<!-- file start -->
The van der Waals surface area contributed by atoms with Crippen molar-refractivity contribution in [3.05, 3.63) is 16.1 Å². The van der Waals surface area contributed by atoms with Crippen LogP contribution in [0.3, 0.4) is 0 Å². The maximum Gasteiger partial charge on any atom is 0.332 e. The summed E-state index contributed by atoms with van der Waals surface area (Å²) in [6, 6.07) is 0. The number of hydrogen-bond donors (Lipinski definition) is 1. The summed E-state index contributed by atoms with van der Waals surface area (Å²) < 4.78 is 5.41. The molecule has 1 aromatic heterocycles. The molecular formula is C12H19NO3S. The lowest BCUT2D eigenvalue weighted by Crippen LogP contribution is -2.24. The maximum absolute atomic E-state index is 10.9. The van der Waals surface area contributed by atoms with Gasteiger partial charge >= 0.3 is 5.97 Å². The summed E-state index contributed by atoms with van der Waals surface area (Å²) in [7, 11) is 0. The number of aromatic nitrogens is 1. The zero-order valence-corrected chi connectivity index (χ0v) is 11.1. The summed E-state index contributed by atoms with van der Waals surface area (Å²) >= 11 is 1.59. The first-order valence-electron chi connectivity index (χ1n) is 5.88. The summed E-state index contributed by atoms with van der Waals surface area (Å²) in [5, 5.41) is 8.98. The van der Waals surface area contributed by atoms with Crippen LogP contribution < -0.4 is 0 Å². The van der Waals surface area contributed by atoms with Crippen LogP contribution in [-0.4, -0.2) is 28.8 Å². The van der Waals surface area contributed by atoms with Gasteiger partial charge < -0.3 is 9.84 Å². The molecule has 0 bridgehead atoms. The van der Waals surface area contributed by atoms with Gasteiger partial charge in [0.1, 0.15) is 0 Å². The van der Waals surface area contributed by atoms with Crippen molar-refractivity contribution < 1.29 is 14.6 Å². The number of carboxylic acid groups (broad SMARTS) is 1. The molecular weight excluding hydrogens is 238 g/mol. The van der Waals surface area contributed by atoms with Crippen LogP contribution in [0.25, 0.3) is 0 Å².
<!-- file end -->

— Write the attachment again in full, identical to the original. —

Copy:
The van der Waals surface area contributed by atoms with Crippen molar-refractivity contribution in [3.05, 3.63) is 16.1 Å². The van der Waals surface area contributed by atoms with Crippen LogP contribution in [0.3, 0.4) is 0 Å². The maximum Gasteiger partial charge on any atom is 0.332 e. The summed E-state index contributed by atoms with van der Waals surface area (Å²) in [6, 6.07) is 0. The number of hydrogen-bond donors (Lipinski definition) is 1. The summed E-state index contributed by atoms with van der Waals surface area (Å²) < 4.78 is 5.41. The molecule has 1 aromatic heterocycles. The molecular formula is C12H19NO3S. The lowest BCUT2D eigenvalue weighted by Crippen LogP contribution is -2.24. The maximum absolute atomic E-state index is 10.9. The van der Waals surface area contributed by atoms with Gasteiger partial charge >= 0.3 is 5.97 Å². The summed E-state index contributed by atoms with van der Waals surface area (Å²) in [7, 11) is 0. The number of aromatic nitrogens is 1. The zero-order valence-corrected chi connectivity index (χ0v) is 11.1. The summed E-state index contributed by atoms with van der Waals surface area (Å²) >= 11 is 1.59. The first-order valence-electron chi connectivity index (χ1n) is 5.88. The summed E-state index contributed by atoms with van der Waals surface area (Å²) in [5, 5.41) is 8.98. The van der Waals surface area contributed by atoms with Crippen LogP contribution < -0.4 is 0 Å². The van der Waals surface area contributed by atoms with Crippen LogP contribution in [-0.4, -0.2) is 28.8 Å². The van der Waals surface area contributed by atoms with Gasteiger partial charge < -0.3 is 9.84 Å². The molecule has 0 bridgehead atoms. The van der Waals surface area contributed by atoms with Gasteiger partial charge in [0.1, 0.15) is 0 Å². The van der Waals surface area contributed by atoms with Crippen molar-refractivity contribution < 1.29 is 14.6 Å². The number of carboxylic acid groups (broad SMARTS) is 1. The molecular weight excluding hydrogens is 238 g/mol. The van der Waals surface area contributed by atoms with Crippen LogP contribution in [0.25, 0.3) is 0 Å².